Most everyone is familiar with the fruit of Vaccinium macrocarpon (American cranberry), a popular component of holiday dinners. But what most people aren't aware of is this plant's potential as an attractive ground cover. An evergreen shrub, American cranberry is native to many parts of Canada, Alaska and the northern tier of the US. However, it can be grown as far south as Virginia and North Carolina, as well as west to Indiana, Michigan, Wisconsin and Minnesota.
At home in a wide range of zones as far north as Zone 2 (-45° to -50°), this plant has dark green leaves, 1/2 to 3/4 inch long closely spaced on the stems. In winter, the narrow leaves turn slightly reddish. It grows into a solid mat about 8 to 10 inches high when spaced one plant per square foot. This is because of the plant's runners or stolons, which are up to 3 ft. long and root at their nodes. Upright-growing branches produce unusual whitish flowers which produce glossy red fruit. The flowering period is from early June through July, the fruit ripens in early fall. American cranberry needs acid soils, which range from pure and to peat. A widely held misconception is that they must grow in bogs. Because American cranberry can tolerate flooding, especially during the dormant season, landscapers can situate plants in wetland soils, although this is not necessary.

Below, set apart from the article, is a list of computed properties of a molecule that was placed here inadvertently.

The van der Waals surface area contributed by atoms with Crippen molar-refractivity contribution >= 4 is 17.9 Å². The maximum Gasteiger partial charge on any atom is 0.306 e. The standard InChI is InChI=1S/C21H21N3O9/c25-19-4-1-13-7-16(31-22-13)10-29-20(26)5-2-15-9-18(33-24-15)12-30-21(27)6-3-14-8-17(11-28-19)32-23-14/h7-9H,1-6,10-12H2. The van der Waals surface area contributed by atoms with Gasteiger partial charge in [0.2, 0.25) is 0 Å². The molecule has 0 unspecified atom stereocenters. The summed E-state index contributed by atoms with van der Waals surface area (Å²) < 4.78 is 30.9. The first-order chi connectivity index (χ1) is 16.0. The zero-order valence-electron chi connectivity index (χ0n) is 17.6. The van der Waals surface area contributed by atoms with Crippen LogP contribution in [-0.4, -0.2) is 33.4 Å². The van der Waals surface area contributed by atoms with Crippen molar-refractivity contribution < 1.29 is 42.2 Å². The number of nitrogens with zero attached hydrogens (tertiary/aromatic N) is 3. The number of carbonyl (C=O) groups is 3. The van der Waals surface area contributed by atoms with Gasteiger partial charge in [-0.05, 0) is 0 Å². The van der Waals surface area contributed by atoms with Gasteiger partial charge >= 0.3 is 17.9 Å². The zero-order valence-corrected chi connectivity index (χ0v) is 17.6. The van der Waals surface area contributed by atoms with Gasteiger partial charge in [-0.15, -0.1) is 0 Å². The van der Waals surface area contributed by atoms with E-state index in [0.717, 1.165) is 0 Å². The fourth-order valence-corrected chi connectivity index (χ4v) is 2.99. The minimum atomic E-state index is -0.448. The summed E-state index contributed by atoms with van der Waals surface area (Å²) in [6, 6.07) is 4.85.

The plants winter well above ground in Indiana with only snow cover as protection. They also grow well in ordinary garden soil. We recommend adding mulch. It is also advisable to water plants during dry spells, as they are shallow-rooted. Full sun is recommended for optimum growth, but they will tolerate some shade.
The American cranberry can be used as an ornamental plant--an alternative to the over used evergreen. In addition, it is a native plant that will fit into wetland programs! Spacing is 20" apart.